Banana (Musa) diversity is conserved in more than 60 ex situ collections worldwide located mostly in banana producing countries. To ensure the long-term conservation on a cooperative basis, and facilitating the increased use of banana genetic resources, Bioversity International – through the Global Musa Genetic Resource Network, MusaNet – organizes a series of activities.
The most recent was a Latin American and Caribbean (LAC) Regional Workshop on Musa characterization and documentation, held in Costa Rica from 12–17 November 2018. The workshop was hosted by our partner Corporación Bananera Nacional of Costa Rica (CORBANA) at their research station and field collection in Guápiles.
It was the fourth in a series of regional MusaNet workshops covering the four banana regional networks: Innovate Plantain, BARNESA, BAPNET and MusaLAC. These workshops have allowed national collection curators, many of whom had never met before, to share their knowledge and experiences in best practices for banana germplasm conservation and exchange, disease prevention and management and field management of their collections. The opportunity to share the top ten most popular banana varieties in each country was also very valuable, as this information could be important for future evaluation studies and trials in the region.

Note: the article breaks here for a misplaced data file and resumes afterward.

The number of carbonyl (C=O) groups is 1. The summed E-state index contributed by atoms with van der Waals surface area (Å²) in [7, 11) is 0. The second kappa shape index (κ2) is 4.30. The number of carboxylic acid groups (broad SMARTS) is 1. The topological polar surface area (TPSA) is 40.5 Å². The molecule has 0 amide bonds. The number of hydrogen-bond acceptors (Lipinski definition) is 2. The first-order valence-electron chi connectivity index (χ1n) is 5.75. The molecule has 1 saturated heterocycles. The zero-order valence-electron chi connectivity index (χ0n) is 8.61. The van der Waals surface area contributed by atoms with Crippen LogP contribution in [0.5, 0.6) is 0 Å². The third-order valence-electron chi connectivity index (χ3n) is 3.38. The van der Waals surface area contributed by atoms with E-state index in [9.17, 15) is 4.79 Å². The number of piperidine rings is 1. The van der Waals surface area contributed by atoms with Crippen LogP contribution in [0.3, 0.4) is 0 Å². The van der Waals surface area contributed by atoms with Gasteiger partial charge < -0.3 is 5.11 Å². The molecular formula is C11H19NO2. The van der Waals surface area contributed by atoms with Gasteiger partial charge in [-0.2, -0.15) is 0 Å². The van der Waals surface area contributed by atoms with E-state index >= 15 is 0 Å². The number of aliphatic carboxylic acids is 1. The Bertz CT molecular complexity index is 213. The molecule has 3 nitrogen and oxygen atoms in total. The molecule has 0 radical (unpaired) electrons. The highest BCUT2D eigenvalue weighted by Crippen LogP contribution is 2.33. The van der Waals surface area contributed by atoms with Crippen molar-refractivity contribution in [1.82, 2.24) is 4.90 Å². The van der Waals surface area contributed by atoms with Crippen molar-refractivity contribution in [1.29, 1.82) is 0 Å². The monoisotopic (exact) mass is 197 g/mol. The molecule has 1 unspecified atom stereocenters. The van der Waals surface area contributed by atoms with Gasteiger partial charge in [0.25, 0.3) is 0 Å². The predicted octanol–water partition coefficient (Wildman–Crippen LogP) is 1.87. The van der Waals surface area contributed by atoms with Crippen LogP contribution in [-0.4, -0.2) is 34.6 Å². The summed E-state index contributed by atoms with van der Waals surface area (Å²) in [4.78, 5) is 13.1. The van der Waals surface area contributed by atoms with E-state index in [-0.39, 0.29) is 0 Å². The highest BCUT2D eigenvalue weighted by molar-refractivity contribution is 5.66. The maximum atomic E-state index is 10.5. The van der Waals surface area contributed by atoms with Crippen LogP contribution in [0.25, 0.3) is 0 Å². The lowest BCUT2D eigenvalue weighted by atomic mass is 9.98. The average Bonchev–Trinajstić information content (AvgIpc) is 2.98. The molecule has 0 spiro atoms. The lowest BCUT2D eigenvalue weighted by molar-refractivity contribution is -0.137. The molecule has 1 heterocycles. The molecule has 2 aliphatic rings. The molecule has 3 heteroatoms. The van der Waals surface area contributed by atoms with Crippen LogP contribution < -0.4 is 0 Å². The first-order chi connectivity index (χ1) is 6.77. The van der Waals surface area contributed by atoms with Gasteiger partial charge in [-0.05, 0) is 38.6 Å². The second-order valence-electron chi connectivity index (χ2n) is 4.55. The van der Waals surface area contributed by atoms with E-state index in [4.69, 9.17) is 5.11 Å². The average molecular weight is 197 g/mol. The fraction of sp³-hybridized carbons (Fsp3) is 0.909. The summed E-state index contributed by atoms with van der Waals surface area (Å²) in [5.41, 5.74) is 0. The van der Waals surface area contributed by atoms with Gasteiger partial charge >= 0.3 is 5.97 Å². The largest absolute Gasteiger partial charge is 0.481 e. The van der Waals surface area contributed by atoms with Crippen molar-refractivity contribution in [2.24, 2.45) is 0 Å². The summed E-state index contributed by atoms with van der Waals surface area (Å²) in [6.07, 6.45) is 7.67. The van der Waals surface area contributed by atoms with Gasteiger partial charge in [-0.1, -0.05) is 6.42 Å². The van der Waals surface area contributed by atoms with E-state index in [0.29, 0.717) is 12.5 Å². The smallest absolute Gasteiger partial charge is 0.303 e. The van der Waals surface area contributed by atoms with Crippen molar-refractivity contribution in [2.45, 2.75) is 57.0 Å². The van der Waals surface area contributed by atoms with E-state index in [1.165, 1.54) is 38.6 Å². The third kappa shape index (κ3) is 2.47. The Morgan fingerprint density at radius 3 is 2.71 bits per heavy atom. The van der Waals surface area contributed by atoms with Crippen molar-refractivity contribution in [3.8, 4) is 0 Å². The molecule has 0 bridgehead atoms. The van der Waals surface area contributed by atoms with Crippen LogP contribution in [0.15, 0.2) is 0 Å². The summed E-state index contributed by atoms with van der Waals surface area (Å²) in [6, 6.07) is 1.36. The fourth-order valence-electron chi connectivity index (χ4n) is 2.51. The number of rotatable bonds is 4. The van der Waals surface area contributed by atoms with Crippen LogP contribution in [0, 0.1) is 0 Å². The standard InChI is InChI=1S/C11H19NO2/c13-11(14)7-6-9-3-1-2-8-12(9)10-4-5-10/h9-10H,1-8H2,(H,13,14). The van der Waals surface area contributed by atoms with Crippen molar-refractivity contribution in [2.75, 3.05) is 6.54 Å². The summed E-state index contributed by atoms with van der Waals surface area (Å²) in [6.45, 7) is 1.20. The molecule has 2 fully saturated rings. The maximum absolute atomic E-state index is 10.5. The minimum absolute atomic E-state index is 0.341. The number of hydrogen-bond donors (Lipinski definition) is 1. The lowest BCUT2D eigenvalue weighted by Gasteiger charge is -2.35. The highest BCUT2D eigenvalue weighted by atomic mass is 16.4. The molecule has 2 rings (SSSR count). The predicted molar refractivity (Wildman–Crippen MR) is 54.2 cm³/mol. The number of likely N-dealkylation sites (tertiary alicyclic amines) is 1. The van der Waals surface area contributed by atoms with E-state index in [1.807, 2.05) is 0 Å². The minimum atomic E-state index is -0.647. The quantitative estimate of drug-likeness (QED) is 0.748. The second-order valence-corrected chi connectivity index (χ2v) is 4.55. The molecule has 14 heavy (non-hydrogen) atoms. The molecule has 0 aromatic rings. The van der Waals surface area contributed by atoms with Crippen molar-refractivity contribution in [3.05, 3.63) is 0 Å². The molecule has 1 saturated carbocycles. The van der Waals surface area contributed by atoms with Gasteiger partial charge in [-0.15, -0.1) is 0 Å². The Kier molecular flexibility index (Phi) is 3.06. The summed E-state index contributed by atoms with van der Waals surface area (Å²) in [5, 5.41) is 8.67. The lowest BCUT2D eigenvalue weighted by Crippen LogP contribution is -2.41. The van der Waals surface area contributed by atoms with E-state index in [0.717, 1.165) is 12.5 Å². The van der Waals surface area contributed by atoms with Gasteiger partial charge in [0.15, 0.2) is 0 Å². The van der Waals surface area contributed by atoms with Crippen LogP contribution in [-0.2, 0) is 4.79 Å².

This time, 14 curators from the LAC region were joined by experts and staff from CORBANA and Bioversity International. Together they forged a standard methodology for their collections using hand-held tablets to easily and quickly characterize and identify banana accessions in the field. Over three mornings, a practical exercise of characterizing four representative accessions was carried out on tablets with the new application MusaTab. Another application developed in partnership with CIRAD, MusaID, was introduced to help identify accessions based on a probability matrix of characterization data. Both applications were met with great enthusiasm for their efficiency and user-friendliness.
Sessions on the optimal management of accession data using the Musa Germplasm Information System (MGIS) focused on the new features available to the public, as well as the treasure trove of passport data available from collections across the globe. Important points on data protection and rights through Data Sharing Agreements with Bioversity International were also made, and all collections at the workshop have now signed the agreement.
CORBANA researchers also shared early screening methods for priority traits such as resistance to nematodes and Black leaf streak, practices on biological control and improving nutrition. Discussions also focused on the prevention of Fusarium Wilt Tropical Race 4, which poses a serious threat to the LAC banana-producing region.
The workshop was funded by GIZ and the CGIAR Research Program on Roots, Tubers and Bananas (RTB) and the Genebanks Platform, which are supported by CGIAR Trust Fund Donors.
This article written by Rachel Chase originally appeared on Bioversity International.